Saturday, December 25, 2004

It's the Little Things That Count

Well, good people, that Arctic tundra from a few days ago has lingered, but it's had a little help from snow plows and shovels and snow blowers.

Today shone bright but cold, and normally a day for me to announce, "I'm not going to shul, I'm going to relax at home." But I had no choice: we were invited out to lunch after shul.

So my husband and the two oldest bundled up in their winter finest of boots, hats, gloves, snow pants, down-filled jackets, and sub-zero-temperature heavy parkas and headed out early to make the normally-30-minute, perhaps to take a bit longer.

An hour later, I, too, bundled myself up and my youngest son, not yet five, ready to encounter the Toronto winter elements. Now, aside from the frosty air and snowy and icy surfaces, what was to make this day different for us, was that it was to be my son's literally first trek to shul. This child was accustomed to being pushed in a stroller or pulled in a wagon for 30 minutes, which normally become 35-40 as I have to stop and listen to what he's saying, or ask what he just said, or check out a bird nest he's pointed out, or have to ask a passing dog owner what the dog's name is -- the walk is usually a walk of discovery between this mother and child.

But today I knew that the stroller's wheels wouldn't manage to cut through the sidewalk's snowy surfaces without breaking off, and the wagon's wheels would probably tumble off their axis, as well. It was a day for my son to walk.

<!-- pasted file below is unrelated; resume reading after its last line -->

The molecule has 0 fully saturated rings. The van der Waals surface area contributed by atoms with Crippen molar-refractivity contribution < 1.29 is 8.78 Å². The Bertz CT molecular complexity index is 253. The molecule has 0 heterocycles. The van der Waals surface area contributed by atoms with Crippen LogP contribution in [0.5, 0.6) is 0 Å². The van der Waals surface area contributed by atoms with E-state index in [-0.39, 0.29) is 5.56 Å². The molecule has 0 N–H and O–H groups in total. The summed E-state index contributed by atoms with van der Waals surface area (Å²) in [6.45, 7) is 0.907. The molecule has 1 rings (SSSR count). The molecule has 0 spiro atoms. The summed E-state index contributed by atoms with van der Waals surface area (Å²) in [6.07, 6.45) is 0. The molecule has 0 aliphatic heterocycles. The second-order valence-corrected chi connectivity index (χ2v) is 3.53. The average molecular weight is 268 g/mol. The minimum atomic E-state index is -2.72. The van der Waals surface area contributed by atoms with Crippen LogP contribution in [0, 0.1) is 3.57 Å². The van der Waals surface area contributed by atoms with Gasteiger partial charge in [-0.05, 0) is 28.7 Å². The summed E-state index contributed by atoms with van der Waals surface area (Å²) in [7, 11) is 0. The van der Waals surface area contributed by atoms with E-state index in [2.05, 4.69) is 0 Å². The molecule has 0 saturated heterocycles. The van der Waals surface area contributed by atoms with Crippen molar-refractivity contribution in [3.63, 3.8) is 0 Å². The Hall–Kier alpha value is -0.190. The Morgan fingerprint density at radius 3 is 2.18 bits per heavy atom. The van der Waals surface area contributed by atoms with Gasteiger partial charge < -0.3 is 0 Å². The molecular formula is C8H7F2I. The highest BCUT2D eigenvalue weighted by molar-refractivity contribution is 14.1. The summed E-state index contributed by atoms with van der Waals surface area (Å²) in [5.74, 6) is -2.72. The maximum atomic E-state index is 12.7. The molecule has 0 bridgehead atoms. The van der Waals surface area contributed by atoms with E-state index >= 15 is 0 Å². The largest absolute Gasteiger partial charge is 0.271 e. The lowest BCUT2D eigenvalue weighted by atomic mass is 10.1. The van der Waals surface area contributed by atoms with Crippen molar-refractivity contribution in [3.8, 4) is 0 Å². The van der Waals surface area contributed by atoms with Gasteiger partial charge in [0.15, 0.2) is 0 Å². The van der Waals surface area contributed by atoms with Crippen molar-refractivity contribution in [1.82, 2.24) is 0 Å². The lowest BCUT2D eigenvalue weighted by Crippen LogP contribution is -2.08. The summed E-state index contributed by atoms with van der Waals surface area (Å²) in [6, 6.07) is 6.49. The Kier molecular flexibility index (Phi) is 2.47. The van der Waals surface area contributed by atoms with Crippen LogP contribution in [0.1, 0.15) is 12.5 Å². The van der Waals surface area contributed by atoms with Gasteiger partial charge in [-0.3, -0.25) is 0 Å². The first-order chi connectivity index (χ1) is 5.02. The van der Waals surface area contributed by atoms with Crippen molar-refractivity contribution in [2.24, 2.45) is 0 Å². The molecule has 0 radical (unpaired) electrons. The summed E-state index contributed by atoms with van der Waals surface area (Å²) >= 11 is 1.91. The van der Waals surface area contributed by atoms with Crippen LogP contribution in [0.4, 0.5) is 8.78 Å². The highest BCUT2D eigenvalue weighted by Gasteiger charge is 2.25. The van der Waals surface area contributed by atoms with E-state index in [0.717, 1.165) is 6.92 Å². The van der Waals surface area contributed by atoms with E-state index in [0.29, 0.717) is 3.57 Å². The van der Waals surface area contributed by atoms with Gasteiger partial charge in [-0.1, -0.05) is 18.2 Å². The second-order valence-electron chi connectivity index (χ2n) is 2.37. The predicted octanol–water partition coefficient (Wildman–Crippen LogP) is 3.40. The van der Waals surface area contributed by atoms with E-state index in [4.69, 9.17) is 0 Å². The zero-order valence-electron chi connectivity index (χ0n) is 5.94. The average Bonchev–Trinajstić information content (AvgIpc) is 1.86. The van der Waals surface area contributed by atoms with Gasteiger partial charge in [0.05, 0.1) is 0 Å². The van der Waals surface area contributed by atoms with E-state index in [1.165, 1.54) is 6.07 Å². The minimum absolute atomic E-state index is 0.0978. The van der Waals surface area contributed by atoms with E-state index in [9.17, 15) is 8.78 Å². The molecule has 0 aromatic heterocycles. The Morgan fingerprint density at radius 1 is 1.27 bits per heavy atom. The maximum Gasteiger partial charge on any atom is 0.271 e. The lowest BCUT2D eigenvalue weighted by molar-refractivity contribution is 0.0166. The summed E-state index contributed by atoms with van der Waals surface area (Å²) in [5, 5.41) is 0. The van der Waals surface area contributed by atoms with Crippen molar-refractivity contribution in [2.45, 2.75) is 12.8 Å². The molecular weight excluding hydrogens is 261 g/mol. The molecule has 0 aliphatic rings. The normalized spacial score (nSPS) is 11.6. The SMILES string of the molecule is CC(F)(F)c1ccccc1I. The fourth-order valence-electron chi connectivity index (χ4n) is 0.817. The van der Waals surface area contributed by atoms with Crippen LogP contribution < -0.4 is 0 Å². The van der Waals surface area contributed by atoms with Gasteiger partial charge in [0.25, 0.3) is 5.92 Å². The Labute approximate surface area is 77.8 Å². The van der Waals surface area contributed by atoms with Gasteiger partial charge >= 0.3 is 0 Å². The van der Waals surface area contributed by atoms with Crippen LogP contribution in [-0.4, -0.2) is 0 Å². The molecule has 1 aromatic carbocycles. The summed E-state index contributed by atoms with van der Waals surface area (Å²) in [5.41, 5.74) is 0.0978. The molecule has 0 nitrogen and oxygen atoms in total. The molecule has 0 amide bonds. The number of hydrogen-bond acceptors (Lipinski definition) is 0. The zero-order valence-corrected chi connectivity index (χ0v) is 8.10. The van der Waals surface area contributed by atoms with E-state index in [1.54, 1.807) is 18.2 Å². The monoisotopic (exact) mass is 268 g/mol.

We held hands and set out, slipping and sliding along the way, climbing up and down man-made "mountains" at street corners and major intersections, discovering this winter wonderland of ours. Not once did he complain, not once did he cry for the lack of stroller to shepherd him to shul; he only asked which shul we would be going to, because we're members of two of them, one closer than the other. And today we were going to the one farther away!

My little trooper managed, and together we made the "treacherous" walk in about 40 minutes. I told him how proud I was of him, making his first walk to shul, in these particular conditions. Pleased with this compliment, he tromped into shul with his rosy cheeks, with his cherubic grin and said, "Can I take off my boots...hat...jacket...snowpants now?"

Like I named this piece, it's often the little things that count.

I hope that you, as parents, also learn to consider each baby step a giant the right direction!

To that end, here are the beautiful lyrics to Canadian singer-songwriter Amy Sky's "Ordinary Miracles." She, too, recounts in this song, which she wrote for her son, everyday accomplishments that count for so much more.



At six weeks you learned to smile
at three months you learned to laugh
at six months you cut a tooth
and at ten months you took a step

At two years you made a best friend
at three years you rode a bike
at four years you learned to skate
and at five years you learned to write

Just ordinary miracles
ordinary miracles
but all the same they're miracles to me
the days that Ill remember well
have a simple kind of wonderful
of ordinary miracles

Your silky head beneath my chin
for bedtime books and lullabies
your angel kiss upon my cheek
your teddy bear clutched to your side

How soon the bike wheels turn to car wheels
the lullabies to rock and roll
the teddy bears to pretty girls
and instead of you these thoughts I'll hold

Just ordinary miracles
ordinary miracles
but all the same they're miracles to me
the days that Ill remember well
have a simple kind of wonderful
of ordinary miracles

And I know the day will come
that you'll spread your wings and fly
but I'll treasure these moments all my life

A gentle kind of wonderful
the sweetest days are always full
of ordinary miracles
each time I hold you near
it's an ordinary miracle

Latte Music (SOCAN)/ Warner Chappell Music Canada